This May the oldest members of Gen Z will be graduating (virtually) from college. On the heels of historic jobless claims, they will attempt to enter the workforce at one of the most precarious economic environments since the Great Recession.
It is estimated that an increase of nearly 6 million students from the 2015-2016 academic year. Sadly, these nearly 4 million graduates will be following in the footsteps of the millennial generation.
As a millennial myself, I understand what it's like to graduate from college, only to be met with a devastated economy and depleted labor force. After receiving my bachelor's degree in 2007, I moved to New York City a year later to work in, of all professions, personal finance. I know how scary it is to look out into the world that appears to be falling apart at a time that's meant for taking your shot at achieving the American dream.
Even though things didn't go according to plan for my generation, things eventually improved. Yes, it will take time for us to recover from the COVID-19 pandemic, but there will be a recovery. In the meantime, here are some measures Gen Z can take now so they can hit the ground running once things get back normal. Whatever that is.
One of the biggest financial mistakes I see people make, even in good times, is living beyond their means. While I understand that many people don't have a choice right now, limiting spending and avoiding debt is one of the most beneficial things you can do for your future self. This could mean making uncomfortable decisions, like living with your parents for a prolonged period of time. It also means making smart choices with the money you have, from clothes to entertainment. Now is not the time to spend needlessly.
Just because you graduated doesn't mean the learning stops. Honestly, it never does. When things recover, you're still going to want your resume to be at the top of the pile, so think about what additional knowledge and experience you can gain while not working and staying at home. Online courses can be affordable, if not free, and will push your knowledge beyond what you've learned in college. Increasing your knowledge increases your value to potential employers. Moreover, it demonstrates your work ethic and ability to deal with adversity.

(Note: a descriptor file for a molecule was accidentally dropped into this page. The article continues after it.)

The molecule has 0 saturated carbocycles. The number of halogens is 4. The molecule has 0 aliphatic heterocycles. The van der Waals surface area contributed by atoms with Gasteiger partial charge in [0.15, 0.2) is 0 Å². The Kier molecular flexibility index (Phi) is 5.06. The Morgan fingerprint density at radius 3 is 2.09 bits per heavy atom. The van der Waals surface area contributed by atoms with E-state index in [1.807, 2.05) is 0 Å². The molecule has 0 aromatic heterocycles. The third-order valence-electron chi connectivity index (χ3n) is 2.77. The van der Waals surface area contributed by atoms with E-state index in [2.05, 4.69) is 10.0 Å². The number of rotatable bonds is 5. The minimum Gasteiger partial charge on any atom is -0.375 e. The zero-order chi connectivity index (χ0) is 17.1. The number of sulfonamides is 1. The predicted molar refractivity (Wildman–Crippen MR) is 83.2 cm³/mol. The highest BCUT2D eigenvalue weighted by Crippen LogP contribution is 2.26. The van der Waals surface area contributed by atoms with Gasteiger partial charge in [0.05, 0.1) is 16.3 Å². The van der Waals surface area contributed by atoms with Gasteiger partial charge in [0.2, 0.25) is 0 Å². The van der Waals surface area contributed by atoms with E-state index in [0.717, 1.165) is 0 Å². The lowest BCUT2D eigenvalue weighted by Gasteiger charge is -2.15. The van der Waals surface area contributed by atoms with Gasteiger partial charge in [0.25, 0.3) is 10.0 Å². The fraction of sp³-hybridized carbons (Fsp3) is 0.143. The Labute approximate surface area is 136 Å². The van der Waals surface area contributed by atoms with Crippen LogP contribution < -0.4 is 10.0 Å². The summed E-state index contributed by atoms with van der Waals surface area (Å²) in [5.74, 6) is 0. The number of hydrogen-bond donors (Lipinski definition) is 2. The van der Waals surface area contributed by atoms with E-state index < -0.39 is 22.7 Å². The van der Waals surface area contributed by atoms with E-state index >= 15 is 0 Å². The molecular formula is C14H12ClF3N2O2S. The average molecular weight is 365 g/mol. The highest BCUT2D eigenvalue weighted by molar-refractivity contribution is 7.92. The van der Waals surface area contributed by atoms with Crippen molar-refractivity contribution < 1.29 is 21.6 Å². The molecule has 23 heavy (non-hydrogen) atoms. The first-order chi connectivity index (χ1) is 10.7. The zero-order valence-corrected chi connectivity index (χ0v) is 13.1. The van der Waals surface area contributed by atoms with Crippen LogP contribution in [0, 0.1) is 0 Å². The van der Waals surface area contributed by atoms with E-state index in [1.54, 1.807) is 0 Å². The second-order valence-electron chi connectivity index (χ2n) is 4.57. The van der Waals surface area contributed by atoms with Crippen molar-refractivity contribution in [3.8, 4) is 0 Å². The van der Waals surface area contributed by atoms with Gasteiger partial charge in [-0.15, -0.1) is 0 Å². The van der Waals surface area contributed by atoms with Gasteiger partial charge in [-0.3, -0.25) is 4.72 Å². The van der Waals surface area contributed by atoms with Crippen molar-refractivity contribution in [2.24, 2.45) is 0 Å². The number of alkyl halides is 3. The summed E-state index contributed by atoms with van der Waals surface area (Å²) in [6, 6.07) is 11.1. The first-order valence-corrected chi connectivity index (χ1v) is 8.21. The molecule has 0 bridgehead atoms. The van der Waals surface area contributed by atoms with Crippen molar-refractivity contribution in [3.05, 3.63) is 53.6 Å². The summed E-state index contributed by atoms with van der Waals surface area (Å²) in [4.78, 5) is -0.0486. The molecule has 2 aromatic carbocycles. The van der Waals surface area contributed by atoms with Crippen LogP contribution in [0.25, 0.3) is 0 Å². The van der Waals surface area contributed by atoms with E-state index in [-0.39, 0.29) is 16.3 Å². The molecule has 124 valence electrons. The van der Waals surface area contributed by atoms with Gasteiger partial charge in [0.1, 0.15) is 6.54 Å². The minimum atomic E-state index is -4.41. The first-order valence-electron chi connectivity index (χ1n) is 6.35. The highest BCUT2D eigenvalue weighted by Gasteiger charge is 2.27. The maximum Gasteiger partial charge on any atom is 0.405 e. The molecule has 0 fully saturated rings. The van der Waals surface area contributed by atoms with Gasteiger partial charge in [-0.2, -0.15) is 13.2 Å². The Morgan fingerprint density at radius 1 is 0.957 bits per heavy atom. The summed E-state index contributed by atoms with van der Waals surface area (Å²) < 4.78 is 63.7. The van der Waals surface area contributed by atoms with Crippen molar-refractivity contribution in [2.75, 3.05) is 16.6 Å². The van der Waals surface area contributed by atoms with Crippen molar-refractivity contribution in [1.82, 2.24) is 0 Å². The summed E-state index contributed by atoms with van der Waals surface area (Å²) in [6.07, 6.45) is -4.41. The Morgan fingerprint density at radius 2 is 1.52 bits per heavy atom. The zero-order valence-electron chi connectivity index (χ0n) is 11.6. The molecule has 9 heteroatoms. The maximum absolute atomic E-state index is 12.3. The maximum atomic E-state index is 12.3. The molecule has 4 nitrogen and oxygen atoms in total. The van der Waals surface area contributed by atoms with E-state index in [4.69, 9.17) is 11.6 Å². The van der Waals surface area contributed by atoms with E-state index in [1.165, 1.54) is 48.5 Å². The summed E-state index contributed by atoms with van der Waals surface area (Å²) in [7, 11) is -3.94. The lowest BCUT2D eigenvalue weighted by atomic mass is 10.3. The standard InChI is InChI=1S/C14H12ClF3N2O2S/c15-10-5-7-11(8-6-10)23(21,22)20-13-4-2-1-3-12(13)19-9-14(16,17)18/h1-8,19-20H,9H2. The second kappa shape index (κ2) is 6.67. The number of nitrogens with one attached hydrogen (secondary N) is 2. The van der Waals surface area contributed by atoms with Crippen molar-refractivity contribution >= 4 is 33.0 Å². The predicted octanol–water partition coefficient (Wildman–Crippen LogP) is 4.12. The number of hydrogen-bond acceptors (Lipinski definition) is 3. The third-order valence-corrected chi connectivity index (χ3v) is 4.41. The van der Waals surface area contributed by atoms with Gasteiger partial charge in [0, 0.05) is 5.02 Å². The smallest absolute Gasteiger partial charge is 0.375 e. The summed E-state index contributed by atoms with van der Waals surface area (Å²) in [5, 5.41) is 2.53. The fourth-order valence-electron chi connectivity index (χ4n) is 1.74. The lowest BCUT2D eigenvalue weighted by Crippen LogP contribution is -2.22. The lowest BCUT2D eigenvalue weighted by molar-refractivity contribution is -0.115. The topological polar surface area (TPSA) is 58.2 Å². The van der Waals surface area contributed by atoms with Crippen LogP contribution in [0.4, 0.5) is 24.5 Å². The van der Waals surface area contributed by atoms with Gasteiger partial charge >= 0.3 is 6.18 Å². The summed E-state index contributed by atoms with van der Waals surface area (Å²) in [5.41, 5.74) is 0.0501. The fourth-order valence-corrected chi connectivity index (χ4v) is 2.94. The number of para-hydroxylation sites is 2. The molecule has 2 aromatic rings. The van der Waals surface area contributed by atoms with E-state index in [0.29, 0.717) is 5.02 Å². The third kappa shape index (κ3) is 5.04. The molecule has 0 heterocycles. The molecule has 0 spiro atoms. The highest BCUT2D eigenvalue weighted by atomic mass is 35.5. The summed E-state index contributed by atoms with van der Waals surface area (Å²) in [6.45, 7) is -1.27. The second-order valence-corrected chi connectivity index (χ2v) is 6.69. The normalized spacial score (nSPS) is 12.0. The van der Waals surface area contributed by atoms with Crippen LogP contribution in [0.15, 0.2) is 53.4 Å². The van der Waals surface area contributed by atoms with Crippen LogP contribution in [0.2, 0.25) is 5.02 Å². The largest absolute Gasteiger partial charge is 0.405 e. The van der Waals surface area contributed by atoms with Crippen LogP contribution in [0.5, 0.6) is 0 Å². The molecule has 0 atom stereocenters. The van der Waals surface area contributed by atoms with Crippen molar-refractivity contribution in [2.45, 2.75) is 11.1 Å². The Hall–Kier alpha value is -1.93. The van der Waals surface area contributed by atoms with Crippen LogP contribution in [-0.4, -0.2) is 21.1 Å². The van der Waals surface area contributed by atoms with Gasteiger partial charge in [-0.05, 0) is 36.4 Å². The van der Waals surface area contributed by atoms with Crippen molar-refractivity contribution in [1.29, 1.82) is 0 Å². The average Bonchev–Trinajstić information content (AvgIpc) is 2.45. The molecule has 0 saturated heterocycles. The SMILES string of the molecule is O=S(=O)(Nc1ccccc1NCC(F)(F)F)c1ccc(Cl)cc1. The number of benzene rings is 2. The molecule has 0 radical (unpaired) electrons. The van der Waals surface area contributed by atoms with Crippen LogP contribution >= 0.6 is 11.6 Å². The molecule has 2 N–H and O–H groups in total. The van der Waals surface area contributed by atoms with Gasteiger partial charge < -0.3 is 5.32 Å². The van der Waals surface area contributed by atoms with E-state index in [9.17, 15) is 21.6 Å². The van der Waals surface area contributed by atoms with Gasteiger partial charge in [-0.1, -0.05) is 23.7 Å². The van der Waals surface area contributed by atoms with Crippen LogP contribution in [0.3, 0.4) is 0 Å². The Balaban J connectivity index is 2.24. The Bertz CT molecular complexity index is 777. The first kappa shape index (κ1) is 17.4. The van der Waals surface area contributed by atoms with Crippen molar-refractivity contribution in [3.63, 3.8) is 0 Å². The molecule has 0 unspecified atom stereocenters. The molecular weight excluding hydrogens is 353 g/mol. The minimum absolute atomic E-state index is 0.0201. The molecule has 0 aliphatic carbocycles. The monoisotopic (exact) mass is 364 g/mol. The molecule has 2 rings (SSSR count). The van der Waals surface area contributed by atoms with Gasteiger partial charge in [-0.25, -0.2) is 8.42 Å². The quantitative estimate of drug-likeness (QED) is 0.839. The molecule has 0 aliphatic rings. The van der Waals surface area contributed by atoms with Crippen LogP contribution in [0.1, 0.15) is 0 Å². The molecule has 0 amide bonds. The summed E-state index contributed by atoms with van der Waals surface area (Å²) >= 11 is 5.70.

Technology has opened more doors than ever before. There is an unlimited number of ways to get creative, even if you're stuck inside. Yes, it's easier said than done, but if you can turn a hobby or passion into a small online business, you can generate incremental income to offset expenses. You could also tell your story in a weekly blog or on social media, further increasing your value by building your personal brand. And despite current circumstances limiting us now, our unprecedented access to the world through the internet can set us free to improve your life for the future.
More from Invest in You:
How to invest during coronavirus pandemic, according to Ric Edelman
The secret to landing a remote job — and who is hiring
Here are free online college courses you can take while stuck home during coronavirus
If there's anything I learned from starting my adult life during the Great Recession, it's that no matter how bad things might look or be at the moment, there's a world of opportunity still waiting out there. Giving up or getting down in difficult times solves nothing. The most determined and resourceful of us are the ones who get to roam the greenest pastures when we inevitably make it over the other side of the fence.
— By Douglas A. Boneparth, president and founder of Bone Fide Wealth and member of the CNBC Digital Financial Advisor Council
Disclosure: NBCUniversal and Comcast Ventures are investors in Acorns.